Research methods

The AP model was established by retrograde perfusion of 3.5% sodium taurocholate into the biliopancreatic duct, which was widely accepted and used in the induction of AP in rats.

The concentrations of the main components of SJD in serum were measured by HPLC-MS/MS, which is a simple, rapid, accurate, and sensitive way to detect the components in serum and tissues of SJD. Analyst 1.4.2 software for HPLC-MS/MS was used for data collection.

All statistical analyses were performed with PEMS3.1 statistical software for windows. Quantitative data are expressed as the mean ± standard deviation when normally distributed. Comparisons of the pharmacokinetic parameters were performed by Student’s t-test. One-way repeated-measures ANOVA followed by multiple pair-wise comparisons using the Student-Newman-Keuls test was used to detect differences of the pharmacodynamic parameters.

Research results

In the pharmacokinetic experiment, the MG + SJD displayed significantly shorter mean residence time (MRT) and higher clearance (CL) for emodin and aloe-emodin; significantly shorter Tmax and T1/2 and a lower area under curve (AUC) for aloe-emodin; an apparently higher AUC and lower CL for rhein; and longer MRT and lower CL for chrysophanol than the CG + SJD. In the pharmacodynamic experiment, the amylase, IL-6, IL-10, and TNF-α levels in MG were higher than those in the CG (P < 0.05). After the herbal decoction treatment, the SJDG had higher IL-10 and lower TNF-α levels than the MG (P < 0.05). The MG had the highest pathological scores, and the pathological scores of the lung, pancreas, kidney, and intestine in the SJDG were significantly lower than those in the MG (P < 0.05). The results revealed metabolic process of the major components of SJD absorbed in serum and pancreas as well as the possible mechanism of SJD in alleviating AP.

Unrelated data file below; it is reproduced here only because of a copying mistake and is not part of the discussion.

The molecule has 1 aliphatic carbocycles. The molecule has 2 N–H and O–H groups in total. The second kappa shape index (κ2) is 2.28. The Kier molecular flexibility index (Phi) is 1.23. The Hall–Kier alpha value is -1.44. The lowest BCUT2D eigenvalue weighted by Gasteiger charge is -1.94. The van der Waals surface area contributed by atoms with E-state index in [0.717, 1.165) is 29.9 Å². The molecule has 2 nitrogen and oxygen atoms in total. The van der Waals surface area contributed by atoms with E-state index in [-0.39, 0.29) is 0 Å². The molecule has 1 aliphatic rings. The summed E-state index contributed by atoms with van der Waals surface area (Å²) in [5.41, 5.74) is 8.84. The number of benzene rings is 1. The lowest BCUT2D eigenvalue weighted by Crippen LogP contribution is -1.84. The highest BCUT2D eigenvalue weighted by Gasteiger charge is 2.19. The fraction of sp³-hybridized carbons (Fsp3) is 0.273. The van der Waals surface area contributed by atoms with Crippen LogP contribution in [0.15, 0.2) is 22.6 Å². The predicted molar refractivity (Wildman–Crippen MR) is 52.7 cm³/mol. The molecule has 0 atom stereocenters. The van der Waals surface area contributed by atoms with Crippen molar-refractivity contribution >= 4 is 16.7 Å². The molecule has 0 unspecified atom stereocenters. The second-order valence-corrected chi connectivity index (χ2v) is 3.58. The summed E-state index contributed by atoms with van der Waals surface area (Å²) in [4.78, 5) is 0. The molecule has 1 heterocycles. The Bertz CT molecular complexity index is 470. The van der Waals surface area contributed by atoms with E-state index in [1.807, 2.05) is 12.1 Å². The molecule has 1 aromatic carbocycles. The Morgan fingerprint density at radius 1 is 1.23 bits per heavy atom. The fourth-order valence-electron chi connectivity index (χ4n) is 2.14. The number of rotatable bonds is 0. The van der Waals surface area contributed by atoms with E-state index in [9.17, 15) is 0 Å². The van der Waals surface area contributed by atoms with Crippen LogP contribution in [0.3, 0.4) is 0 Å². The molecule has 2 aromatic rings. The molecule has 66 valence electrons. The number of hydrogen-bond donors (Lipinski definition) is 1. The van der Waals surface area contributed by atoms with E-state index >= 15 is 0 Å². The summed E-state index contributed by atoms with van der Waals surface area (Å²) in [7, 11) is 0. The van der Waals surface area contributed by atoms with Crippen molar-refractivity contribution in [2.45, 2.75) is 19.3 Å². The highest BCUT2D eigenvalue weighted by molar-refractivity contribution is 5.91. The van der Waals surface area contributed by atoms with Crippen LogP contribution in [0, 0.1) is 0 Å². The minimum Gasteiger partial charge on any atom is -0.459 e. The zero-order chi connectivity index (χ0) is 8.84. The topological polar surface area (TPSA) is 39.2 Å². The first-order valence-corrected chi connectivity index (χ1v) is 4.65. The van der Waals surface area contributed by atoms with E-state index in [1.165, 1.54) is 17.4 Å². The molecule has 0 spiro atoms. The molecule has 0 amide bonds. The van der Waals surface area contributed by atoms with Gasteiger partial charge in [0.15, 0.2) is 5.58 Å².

What remains to be solved is that the distribution of the effective components to other target tissues to provide more systematic and comprehensive evidence for the clinical application of Chinese decoction. Furthermore, the specific molecular mechanism of how the potential active components alleviate the disease needs to be investigated to optimize herbal formulations and therapies.

Research conclusions

In the study, we found that AP may have varying effects on the pharmacokinetics of the major SJD components in rats, rhein and bisdemethoxycurcumin may be potential active components for the treatment of AP, and SJD might alleviate pathological injuries of the lung, pancreas, kidney, and intestine in rats with AP via regulating pro- and anti- inflammatory responses. The conclusions are based on our previous theory of ‘tissue pharmacology of recipe’, and are in accordance with the clinical and experiment results available that SJD is an effective way to alleviate AP.

We report the metabolic processes of major components of SJD in vivo and the pharmacodynamic mechanism of SJD in relieving AP. The study indicated that diseased condition of the body as well as formula composition may have certain effect on the metabolic process of different components in decoctions. As AP involves systemic inflammatory responses, based on the findings above, the mechanism for SJD to attenuate AP may be through the regulation of inflammatory responses to protect against multiple organ injury.

Research perspectives

As we have found the potential components of SJD in alleviating AP, further investigation about the interaction of these components is urgently needed to provide evidence for optimizing and simplifying the formula. Moreover, more in-depth studies about the molecular mechanism of SJD in alleviating AP should be explored to have a deeper and more comprehensive understanding of SJD in treating AP.